Bleeding After Birth: Here’s What You Should Do

Bleeding after birth

Every pregnancy is a beautiful journey that comes in a package of three: blood, sweat and tears. It is normal for you to experience bleeding after pregnancy and delivery, and its duration and flow will vary from one woman to another.

While most cases of bleeding after birth are normal, the puzzle is distinguishing between normal bleeding after delivery and excessive or abnormal bleeding, which may require medical intervention.

Why do you bleed after birth?

Bleeding after birth, known as “Lochia,” occurs because of the natural healing processes that follow delivery. It is the body’s way of eliminating the excess tissue and blood that supported the pregnancy. It is a vaginal discharge consisting of blood, white blood cells, placental remnants, mucus, and uterine tissue.

What is considered normal postpartum bleeding?

Following delivery, there are several types of bleeding that you may experience, each with its own unique nature and duration.

Immediately after delivery, it is common for you to experience bright red bleeding akin to a heavy menstrual period with clots. This is referred to as Lochia Rubra and typically spans a duration of around 3 to 4 days.

After that, from about day 4-10, the color of your discharge should change to pinkish or brownish. This discharge contains less blood and more serous fluid, giving it its lighter color, known as Lochia Serosa.

From the 2nd-6th week postpartum, the discharge transitions to a whitish or yellowish effluent in color. This is known as Lochia Alba and contains a mixture of mucus, white cells and other cellular materials from the uterine lining.

The bleeding pattern described above is considered normal following vaginal delivery and should not be a cause for concern. If you had a Cesarean section, the amount and duration of lochia discharge would be significantly less because the uterine cavity is usually cleaned manually during surgery. It should last a few weeks.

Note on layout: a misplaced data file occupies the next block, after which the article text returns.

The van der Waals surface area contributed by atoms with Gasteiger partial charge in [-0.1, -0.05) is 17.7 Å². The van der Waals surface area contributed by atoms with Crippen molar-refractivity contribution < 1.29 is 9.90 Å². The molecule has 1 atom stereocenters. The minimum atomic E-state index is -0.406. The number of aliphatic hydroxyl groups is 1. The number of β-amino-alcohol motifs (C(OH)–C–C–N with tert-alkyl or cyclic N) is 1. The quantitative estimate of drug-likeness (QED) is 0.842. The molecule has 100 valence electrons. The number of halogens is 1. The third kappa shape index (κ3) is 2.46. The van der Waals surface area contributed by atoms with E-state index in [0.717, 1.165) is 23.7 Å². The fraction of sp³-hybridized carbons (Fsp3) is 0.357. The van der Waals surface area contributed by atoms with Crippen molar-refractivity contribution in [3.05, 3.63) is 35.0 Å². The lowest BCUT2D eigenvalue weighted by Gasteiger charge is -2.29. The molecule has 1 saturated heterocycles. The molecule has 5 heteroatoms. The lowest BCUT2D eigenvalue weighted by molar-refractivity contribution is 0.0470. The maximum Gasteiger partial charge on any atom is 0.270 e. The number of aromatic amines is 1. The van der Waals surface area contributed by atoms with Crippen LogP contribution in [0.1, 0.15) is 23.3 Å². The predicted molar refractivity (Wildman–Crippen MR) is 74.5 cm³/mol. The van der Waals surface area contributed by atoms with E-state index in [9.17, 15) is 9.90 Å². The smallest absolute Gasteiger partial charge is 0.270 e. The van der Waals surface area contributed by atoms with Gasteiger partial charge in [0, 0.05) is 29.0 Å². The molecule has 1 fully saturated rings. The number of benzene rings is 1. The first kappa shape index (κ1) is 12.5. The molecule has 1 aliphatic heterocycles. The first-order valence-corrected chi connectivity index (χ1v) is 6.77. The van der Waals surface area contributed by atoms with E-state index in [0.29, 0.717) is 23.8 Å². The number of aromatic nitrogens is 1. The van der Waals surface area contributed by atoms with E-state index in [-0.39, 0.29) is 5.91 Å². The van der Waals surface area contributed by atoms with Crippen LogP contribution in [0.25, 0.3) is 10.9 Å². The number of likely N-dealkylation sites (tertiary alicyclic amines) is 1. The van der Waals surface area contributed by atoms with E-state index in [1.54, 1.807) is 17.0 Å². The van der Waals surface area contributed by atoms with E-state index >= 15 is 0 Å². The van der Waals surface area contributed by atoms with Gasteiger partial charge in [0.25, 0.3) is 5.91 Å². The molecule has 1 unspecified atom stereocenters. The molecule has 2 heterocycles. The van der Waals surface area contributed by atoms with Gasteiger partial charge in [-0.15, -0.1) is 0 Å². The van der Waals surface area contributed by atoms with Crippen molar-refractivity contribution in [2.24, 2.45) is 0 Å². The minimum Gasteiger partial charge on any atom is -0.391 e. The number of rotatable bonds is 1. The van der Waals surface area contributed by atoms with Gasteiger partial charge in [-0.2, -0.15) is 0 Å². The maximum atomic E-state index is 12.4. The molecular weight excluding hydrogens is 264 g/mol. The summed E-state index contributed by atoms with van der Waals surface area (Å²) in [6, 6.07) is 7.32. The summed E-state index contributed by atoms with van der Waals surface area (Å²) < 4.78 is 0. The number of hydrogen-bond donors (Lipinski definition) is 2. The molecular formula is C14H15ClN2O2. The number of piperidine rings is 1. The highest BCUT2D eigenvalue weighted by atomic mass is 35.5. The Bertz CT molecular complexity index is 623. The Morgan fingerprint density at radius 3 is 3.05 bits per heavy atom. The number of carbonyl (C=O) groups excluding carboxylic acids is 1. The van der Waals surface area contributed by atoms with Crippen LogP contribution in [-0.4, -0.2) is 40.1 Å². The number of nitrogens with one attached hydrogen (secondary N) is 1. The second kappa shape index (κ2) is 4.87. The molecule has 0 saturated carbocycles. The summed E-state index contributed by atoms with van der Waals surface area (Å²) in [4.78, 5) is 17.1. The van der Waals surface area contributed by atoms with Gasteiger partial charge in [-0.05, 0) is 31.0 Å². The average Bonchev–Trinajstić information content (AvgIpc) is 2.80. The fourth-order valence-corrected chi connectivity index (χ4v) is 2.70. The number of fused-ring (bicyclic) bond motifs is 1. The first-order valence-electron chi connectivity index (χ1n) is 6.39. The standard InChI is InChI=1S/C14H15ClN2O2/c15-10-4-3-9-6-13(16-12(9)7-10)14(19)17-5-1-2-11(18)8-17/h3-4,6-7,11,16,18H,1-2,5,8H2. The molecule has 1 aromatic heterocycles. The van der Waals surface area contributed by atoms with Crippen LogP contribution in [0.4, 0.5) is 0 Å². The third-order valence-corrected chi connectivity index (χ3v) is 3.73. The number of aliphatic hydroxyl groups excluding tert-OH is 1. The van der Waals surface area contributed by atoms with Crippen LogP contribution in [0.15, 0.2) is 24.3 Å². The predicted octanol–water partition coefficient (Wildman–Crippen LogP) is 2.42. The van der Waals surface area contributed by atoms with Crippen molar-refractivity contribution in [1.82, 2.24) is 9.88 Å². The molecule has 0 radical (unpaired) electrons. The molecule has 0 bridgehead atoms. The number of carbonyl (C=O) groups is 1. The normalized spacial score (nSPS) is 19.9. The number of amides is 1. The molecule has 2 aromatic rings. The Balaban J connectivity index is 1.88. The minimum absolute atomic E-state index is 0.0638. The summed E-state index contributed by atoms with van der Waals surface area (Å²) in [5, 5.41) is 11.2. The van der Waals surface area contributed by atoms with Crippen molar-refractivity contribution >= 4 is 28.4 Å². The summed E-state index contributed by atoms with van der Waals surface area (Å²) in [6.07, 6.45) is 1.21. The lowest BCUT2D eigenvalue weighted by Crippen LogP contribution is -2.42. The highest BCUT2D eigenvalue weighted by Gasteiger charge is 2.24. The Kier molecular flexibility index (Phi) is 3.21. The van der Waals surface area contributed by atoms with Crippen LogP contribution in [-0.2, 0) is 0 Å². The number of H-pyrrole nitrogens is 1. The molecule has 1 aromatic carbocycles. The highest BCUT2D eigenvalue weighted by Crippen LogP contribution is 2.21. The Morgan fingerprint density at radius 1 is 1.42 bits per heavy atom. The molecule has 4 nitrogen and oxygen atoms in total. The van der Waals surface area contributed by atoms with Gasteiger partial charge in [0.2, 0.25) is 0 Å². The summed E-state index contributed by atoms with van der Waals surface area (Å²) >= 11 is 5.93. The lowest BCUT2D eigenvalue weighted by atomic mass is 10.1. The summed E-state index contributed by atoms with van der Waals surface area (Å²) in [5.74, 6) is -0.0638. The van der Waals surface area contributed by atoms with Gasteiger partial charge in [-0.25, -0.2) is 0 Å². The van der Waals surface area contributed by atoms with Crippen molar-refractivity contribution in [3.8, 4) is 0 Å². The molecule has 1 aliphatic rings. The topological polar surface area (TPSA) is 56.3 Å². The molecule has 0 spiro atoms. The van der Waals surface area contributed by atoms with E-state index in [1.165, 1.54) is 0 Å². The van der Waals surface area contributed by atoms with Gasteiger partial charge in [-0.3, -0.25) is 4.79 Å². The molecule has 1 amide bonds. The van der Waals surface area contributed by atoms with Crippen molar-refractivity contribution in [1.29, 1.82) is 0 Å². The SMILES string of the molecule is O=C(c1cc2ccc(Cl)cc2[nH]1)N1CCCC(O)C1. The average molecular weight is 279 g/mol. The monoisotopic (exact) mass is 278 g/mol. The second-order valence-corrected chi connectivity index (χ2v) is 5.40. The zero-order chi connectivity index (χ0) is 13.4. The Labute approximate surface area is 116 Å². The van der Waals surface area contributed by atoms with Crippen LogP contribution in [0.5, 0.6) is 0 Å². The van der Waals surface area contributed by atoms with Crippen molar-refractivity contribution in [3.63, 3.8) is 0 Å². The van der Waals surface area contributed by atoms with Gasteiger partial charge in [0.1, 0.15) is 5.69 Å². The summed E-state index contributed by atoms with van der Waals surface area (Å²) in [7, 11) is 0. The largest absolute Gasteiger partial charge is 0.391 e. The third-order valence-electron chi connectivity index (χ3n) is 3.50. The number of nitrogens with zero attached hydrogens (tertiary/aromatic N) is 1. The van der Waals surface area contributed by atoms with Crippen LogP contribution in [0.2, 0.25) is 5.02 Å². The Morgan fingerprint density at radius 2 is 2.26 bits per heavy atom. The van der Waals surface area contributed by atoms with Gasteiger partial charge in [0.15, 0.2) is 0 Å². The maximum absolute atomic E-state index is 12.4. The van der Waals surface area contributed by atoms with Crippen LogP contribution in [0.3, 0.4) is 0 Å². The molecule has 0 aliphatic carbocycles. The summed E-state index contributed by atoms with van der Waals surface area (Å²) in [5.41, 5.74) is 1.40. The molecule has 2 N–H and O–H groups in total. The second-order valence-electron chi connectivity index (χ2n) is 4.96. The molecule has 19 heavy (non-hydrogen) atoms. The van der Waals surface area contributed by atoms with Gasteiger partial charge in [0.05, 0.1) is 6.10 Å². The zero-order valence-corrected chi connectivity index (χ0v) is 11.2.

What is abnormal bleeding after birth?

If at any point during the postpartum period, you experience heavy bleeding or persistent bright red bleeding, large blood clots or foul-smelling bloody discharge, these are considered abnormal and a cause for concern. See your health provider immediately.  

What to do about bleeding after birth?

Here are some steps you can use to manage the bleeding:

  1. Assess the bleeding. It’s important you keep a mental picture of the lochia discharge daily. Assess the amount and type of bleeding. If it is in keeping with an abnormal bleeding pattern, you should contact your healthcare provider.
  2. Use sanitary pads. During this period, it’s essential you use and change absorbent sanitary pads frequently. Do not use a tampon. Inserting a tampon can introduce bacteria and increase the risk of infection.
  3. Practice good hygiene. The critical activities you should engage in during this period include hand washing before and after changing your sanitary pads, cleaning the genital area with warm water and using mild unscented soap, keeping the genital area clean and dry and avoiding douching.
  4. Ensure adequate rest. Increased strenuous activity during this period increases the quantity of lochia discharged. You must pace and prioritize yourself and gradually return to your pre-pregnancy activities. Bed rest is one way to reduce the amount of lochia being released.